Through a short history of African and Middle-East Biennales of art, Khaled Hafez will draw up a panorama of the Egyptian art scene, especially in Cairo.]

SESSION THREE : Knocking on an Alien’s Door (*)
(*) [The title is partly a quote from Bob Dylan’s song]

An examination and critical discussion of all forms of visual expression that might be referred to as ‘contemporary art’, and especially those stemming from a non-western cultural context, which might just equally well relate to other indigenous forms of expression. There will also be an attempt to evaluate what might be done to increase audiences for contemporary art, in all its manifestations, to heighten public awareness of its relevance, and to engage constructively with the local context.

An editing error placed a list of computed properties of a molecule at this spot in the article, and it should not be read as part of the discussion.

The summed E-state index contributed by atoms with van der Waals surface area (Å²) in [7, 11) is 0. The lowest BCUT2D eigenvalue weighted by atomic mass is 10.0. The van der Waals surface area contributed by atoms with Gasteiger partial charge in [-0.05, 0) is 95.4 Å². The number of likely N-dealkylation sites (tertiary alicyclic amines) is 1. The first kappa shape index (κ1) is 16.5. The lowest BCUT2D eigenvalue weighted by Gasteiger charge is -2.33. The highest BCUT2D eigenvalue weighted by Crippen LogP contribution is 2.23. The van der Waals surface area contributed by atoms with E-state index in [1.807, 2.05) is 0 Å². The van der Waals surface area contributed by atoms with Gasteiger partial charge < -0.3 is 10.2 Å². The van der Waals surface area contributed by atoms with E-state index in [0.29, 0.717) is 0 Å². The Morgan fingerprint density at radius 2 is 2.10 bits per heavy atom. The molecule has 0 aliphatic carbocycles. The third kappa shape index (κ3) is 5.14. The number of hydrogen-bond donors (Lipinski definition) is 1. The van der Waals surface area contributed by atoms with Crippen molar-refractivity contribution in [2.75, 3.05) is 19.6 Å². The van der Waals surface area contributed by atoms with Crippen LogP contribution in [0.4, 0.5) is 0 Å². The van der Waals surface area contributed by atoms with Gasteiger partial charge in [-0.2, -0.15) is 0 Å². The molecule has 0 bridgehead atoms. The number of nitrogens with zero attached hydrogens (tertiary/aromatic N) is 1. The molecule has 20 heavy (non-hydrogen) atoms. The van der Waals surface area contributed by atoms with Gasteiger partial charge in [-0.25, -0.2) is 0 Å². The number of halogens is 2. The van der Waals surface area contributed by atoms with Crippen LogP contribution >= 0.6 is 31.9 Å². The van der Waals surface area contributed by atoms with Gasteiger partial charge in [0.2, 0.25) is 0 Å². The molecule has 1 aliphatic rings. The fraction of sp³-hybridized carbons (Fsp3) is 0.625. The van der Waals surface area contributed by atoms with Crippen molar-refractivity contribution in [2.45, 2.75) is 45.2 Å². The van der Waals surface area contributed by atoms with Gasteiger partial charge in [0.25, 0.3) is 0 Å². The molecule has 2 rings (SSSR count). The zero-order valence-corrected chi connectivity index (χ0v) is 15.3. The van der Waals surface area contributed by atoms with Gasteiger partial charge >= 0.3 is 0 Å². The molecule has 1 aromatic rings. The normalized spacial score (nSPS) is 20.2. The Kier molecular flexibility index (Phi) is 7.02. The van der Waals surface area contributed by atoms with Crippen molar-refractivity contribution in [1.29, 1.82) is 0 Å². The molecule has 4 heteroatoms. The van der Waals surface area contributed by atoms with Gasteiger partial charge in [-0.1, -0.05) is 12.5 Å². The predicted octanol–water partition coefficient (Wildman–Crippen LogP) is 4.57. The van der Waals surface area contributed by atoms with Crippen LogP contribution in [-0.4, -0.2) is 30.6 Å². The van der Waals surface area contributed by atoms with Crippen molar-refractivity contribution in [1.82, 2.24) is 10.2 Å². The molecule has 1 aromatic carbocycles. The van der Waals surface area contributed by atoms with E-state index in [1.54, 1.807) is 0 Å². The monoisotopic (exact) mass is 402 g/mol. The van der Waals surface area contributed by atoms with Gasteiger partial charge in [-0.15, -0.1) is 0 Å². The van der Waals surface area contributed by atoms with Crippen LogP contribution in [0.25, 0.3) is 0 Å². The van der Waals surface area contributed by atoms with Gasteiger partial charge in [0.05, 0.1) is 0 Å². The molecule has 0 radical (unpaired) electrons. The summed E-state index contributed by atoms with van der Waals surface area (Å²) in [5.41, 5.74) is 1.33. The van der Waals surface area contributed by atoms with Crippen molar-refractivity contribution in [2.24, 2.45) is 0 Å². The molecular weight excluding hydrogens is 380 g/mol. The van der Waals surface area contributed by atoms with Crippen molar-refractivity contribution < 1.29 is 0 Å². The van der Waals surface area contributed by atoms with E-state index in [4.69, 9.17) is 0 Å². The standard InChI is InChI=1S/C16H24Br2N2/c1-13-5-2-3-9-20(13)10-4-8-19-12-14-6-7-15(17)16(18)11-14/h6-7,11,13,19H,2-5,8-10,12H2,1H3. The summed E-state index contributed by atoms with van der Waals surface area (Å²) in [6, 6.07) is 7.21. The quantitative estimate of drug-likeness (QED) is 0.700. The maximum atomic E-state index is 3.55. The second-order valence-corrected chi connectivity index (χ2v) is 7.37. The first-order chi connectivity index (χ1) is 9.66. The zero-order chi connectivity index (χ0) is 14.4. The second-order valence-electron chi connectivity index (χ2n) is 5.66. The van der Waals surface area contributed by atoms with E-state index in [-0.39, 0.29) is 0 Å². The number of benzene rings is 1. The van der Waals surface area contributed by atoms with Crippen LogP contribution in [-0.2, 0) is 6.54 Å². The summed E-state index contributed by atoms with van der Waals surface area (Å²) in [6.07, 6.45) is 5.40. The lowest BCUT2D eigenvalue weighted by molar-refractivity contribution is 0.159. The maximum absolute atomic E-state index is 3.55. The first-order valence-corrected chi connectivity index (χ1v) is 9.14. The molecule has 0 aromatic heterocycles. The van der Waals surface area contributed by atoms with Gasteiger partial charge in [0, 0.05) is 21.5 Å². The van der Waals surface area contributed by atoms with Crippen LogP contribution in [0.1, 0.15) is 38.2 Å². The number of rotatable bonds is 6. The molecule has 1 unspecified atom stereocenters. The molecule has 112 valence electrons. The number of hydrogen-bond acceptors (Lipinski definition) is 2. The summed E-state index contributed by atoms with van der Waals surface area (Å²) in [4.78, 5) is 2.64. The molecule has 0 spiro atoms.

Stephen Wright (art critic & philosopher, Canada/ France)
Danda Jaroljmek (Director, Kuona Trust, Kenya) : About the Kuona Trust’s Activities
This talk will focus on the contemporary visual arts scene in Kenya, with some reference to other art centres with which the Kuona Trust works closely in some other countries of Africa.
Sacha Craddock (Art critic and co-founder of The Art School in Palestine) : Art School Palestine
Sacha Craddock will talk about her recent initiative : Art School Palestine. She will also present the situation in Palestine, from the works presented for the Young Artist Award that she judged last year.
Ahmed Zakaria (Curator, Addis Ababa University Museum, Ethiopia) : Hariari Basketry : Medium of Identity Past and Present
The topic of this lecture is traditional basket making in Harar both in its traditional and contemporary context.